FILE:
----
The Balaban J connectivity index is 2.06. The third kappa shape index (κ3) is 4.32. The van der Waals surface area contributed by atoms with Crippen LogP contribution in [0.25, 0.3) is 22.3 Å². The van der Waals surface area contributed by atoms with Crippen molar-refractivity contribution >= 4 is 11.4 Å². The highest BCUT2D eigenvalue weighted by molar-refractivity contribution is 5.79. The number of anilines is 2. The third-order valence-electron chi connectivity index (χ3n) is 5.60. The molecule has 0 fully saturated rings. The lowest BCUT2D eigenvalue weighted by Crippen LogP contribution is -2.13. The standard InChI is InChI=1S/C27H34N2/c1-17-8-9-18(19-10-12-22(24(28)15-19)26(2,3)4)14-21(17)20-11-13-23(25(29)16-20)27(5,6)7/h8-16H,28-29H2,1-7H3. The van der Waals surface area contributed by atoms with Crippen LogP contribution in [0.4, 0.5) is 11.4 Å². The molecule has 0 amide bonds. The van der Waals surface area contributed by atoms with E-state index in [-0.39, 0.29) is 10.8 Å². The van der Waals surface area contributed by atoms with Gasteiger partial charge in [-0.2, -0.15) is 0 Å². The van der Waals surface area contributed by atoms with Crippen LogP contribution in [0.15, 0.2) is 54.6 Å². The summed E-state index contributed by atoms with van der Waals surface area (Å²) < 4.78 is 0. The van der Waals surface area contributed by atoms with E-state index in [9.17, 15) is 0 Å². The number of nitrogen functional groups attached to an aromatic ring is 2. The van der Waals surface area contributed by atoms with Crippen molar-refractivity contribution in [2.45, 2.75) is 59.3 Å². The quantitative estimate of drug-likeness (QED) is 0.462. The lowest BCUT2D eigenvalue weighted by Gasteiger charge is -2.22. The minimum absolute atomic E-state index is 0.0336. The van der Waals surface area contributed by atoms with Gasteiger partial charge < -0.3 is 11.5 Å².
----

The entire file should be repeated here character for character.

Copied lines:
The Balaban J connectivity index is 2.06. The third kappa shape index (κ3) is 4.32. The van der Waals surface area contributed by atoms with Crippen LogP contribution in [0.25, 0.3) is 22.3 Å². The van der Waals surface area contributed by atoms with Crippen molar-refractivity contribution >= 4 is 11.4 Å². The highest BCUT2D eigenvalue weighted by molar-refractivity contribution is 5.79. The number of anilines is 2. The third-order valence-electron chi connectivity index (χ3n) is 5.60. The molecule has 0 fully saturated rings. The lowest BCUT2D eigenvalue weighted by Crippen LogP contribution is -2.13. The standard InChI is InChI=1S/C27H34N2/c1-17-8-9-18(19-10-12-22(24(28)15-19)26(2,3)4)14-21(17)20-11-13-23(25(29)16-20)27(5,6)7/h8-16H,28-29H2,1-7H3. The van der Waals surface area contributed by atoms with Crippen LogP contribution in [0.4, 0.5) is 11.4 Å². The molecule has 0 amide bonds. The van der Waals surface area contributed by atoms with E-state index in [-0.39, 0.29) is 10.8 Å². The van der Waals surface area contributed by atoms with Gasteiger partial charge in [-0.2, -0.15) is 0 Å². The van der Waals surface area contributed by atoms with Crippen LogP contribution in [0.15, 0.2) is 54.6 Å². The summed E-state index contributed by atoms with van der Waals surface area (Å²) < 4.78 is 0. The van der Waals surface area contributed by atoms with E-state index in [9.17, 15) is 0 Å². The number of nitrogen functional groups attached to an aromatic ring is 2. The van der Waals surface area contributed by atoms with Crippen molar-refractivity contribution in [2.45, 2.75) is 59.3 Å². The quantitative estimate of drug-likeness (QED) is 0.462. The lowest BCUT2D eigenvalue weighted by Gasteiger charge is -2.22. The minimum absolute atomic E-state index is 0.0336. The van der Waals surface area contributed by atoms with Gasteiger partial charge < -0.3 is 11.5 Å².